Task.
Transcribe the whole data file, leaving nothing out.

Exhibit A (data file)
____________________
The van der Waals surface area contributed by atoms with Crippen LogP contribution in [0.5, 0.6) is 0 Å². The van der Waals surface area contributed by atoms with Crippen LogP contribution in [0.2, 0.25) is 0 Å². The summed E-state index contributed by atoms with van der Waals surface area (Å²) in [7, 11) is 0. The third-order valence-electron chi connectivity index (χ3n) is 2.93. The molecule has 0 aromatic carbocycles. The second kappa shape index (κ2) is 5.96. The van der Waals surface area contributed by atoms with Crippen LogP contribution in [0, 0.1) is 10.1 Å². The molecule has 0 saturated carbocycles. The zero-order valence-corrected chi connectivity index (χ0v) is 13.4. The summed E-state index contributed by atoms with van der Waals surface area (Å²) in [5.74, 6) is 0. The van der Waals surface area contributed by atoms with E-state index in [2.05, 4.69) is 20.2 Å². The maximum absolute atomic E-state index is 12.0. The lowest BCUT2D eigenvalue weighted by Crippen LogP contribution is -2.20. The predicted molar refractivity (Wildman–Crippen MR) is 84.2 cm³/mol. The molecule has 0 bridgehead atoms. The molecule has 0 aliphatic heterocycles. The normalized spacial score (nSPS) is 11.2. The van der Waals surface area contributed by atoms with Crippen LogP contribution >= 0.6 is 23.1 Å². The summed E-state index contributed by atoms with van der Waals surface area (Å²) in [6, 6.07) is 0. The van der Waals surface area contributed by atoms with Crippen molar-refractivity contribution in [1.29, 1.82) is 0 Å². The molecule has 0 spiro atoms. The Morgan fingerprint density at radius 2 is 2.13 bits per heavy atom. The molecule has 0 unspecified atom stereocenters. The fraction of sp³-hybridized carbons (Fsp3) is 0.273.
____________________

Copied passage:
The van der Waals surface area contributed by atoms with Crippen LogP contribution in [0.5, 0.6) is 0 Å². The van der Waals surface area contributed by atoms with Crippen LogP contribution in [0.2, 0.25) is 0 Å². The summed E-state index contributed by atoms with van der Waals surface area (Å²) in [7, 11) is 0. The third-order valence-electron chi connectivity index (χ3n) is 2.93. The molecule has 0 aromatic carbocycles. The second kappa shape index (κ2) is 5.96. The van der Waals surface area contributed by atoms with Crippen LogP contribution in [0, 0.1) is 10.1 Å². The molecule has 0 saturated carbocycles. The zero-order valence-corrected chi connectivity index (χ0v) is 13.4. The summed E-state index contributed by atoms with van der Waals surface area (Å²) in [5.74, 6) is 0. The van der Waals surface area contributed by atoms with E-state index in [2.05, 4.69) is 20.2 Å². The maximum absolute atomic E-state index is 12.0. The lowest BCUT2D eigenvalue weighted by Crippen LogP contribution is -2.20. The predicted molar refractivity (Wildman–Crippen MR) is 84.2 cm³/mol. The molecule has 0 bridgehead atoms. The molecule has 0 aliphatic heterocycles. The normalized spacial score (nSPS) is 11.2. The van der Waals surface area contributed by atoms with Crippen LogP contribution >= 0.6 is 23.1 Å². The summed E-state index contributed by atoms with van der Waals surface area (Å²) in [6, 6.07) is 0. The van der Waals surface area contributed by atoms with Crippen molar-refractivity contribution in [1.29, 1.82) is 0 Å². The molecule has 0 spiro atoms. The Morgan fingerprint density at radius 2 is 2.13 bits per heavy atom. The molecule has 0 unspecified atom stereocenters. The fraction of sp³-hybridized carbons (Fsp3) is 0.273.